The security forces in Uzbekistan have been carrying out regular, large-scale antiterror exercises in Tashkent, suggesting a heightened concern about terror attacks or riots, opposition media are reporting.
The webstie uznews.com has been carrying a series of reports about police and military exercises carried out in the city. A common theme of the reports is that the authorities don't provide any information about the exercises, which then sow panic among locals who wonder what is going on when soldiers storm their neighborhoods. In February, one exercise led residents to believe that there was a hostage situation at a school:
Residents in a Tashkent neighbourhood were terrified to find themselves under attack from terrorists on 25th February, only to learn that the frightening events unfolding around them were apparently being staged as an exercise.
School number 149 was at the centre of events that day; people in camouflage fatigues, helmets and carrying weapons, began to herd passers by away from the neighbourhood and the school.
People who did not come out of their flats were ordered to remain there. At one point the sound of shooting and grenade explosions were clearly audible.
Another drill, at a railway station near the Tashkent airport earlier this month, prompted rumors that prisoners had broken out of a train that was transporting them:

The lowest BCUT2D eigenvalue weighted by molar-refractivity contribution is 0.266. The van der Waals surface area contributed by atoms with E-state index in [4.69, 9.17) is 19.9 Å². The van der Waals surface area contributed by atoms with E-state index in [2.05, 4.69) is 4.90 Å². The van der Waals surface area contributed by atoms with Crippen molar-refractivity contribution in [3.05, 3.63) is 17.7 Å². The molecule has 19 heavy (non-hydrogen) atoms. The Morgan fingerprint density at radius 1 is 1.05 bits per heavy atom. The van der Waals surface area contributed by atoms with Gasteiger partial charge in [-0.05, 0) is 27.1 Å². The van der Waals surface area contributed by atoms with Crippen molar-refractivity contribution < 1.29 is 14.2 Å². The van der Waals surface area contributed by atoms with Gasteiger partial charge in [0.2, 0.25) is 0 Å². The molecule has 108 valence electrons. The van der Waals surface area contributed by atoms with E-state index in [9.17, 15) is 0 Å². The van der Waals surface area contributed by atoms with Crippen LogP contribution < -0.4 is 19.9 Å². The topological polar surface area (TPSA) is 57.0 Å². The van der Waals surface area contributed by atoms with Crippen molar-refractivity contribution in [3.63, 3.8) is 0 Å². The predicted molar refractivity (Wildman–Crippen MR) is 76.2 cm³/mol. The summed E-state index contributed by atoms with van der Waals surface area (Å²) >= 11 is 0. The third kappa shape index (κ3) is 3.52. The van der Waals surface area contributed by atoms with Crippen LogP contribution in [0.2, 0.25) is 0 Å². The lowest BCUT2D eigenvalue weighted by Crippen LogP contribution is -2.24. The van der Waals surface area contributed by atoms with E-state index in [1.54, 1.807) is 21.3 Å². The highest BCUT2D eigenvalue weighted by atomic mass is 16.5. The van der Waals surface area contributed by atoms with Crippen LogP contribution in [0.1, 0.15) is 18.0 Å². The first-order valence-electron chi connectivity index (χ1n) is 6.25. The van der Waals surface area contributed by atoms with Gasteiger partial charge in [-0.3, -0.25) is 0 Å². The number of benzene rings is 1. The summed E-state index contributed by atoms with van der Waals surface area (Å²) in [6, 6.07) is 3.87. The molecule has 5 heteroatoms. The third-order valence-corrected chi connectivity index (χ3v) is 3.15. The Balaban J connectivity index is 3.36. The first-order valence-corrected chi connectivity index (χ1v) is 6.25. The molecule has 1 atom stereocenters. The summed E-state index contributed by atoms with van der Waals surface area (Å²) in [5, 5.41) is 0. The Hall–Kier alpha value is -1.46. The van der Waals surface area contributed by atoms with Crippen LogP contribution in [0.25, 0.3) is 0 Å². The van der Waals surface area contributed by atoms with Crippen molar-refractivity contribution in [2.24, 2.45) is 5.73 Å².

Tenants said that they were frightened when military personnel and a great number of armoured vehicles started shootings at the railway station on 4 May....
“I walked on the bridge and saw military personnel come towards me, some 20 of them wearing helmets and bulletproof vests. ‘Are you going to detain someone?’ I asked. ‘No, do not worry, grandma, we are conducting drills,’ they replied,” the elderly woman said.
Iranian naval vessels have conducted maneuvers close to the border with Azerbaijan, and high-ranking Turkish officials are visiting Baku as a show of force against Iran, according to a report in Regnum.ru.
The Regnum report cited the Azerbaijan opposition newspaper Yeni Musavat, which in turn cited eyewitnesses in the region of Astara, bordering Iran, as saying "six vessels of the Iranian navy forces had come close to the Azerbaijani state border for the second day. According to their observations, the Iranian vessels are involved in a series of manoeuvres as if it demonstrates threat to Azerbaijan." The alleged incursion comes at a time of increased tension between Iran and Azerbaijan, including Tehran's recall of its ambassador to Baku last week.
And Regnum's correspondent, citing a source in Baku "close to Turkish military circles in Baku," said that four top Turkish military commanders are visiting Azerbaijan in early June, including the heads of the army, navy and air force. "By this step, Turkey wants to explain Iran that it will not leave Azerbaijan alone," the source told Regnum.
Azerbaijan's state border service, however, denied the original report in Yeni Musavat, saying reports that Iranian warships were maneuvering were "baseless and provocative."
The Kremlin has not taken kindly to the U.S. ambassador's suggestion that Russia "bribed" Kyrgyzstan in 2009 to kick the U.S. out of the Manas air base. The controversy began Friday, when Ambassador Michael McFaul addressed a group of Russian students and reportedly told them that: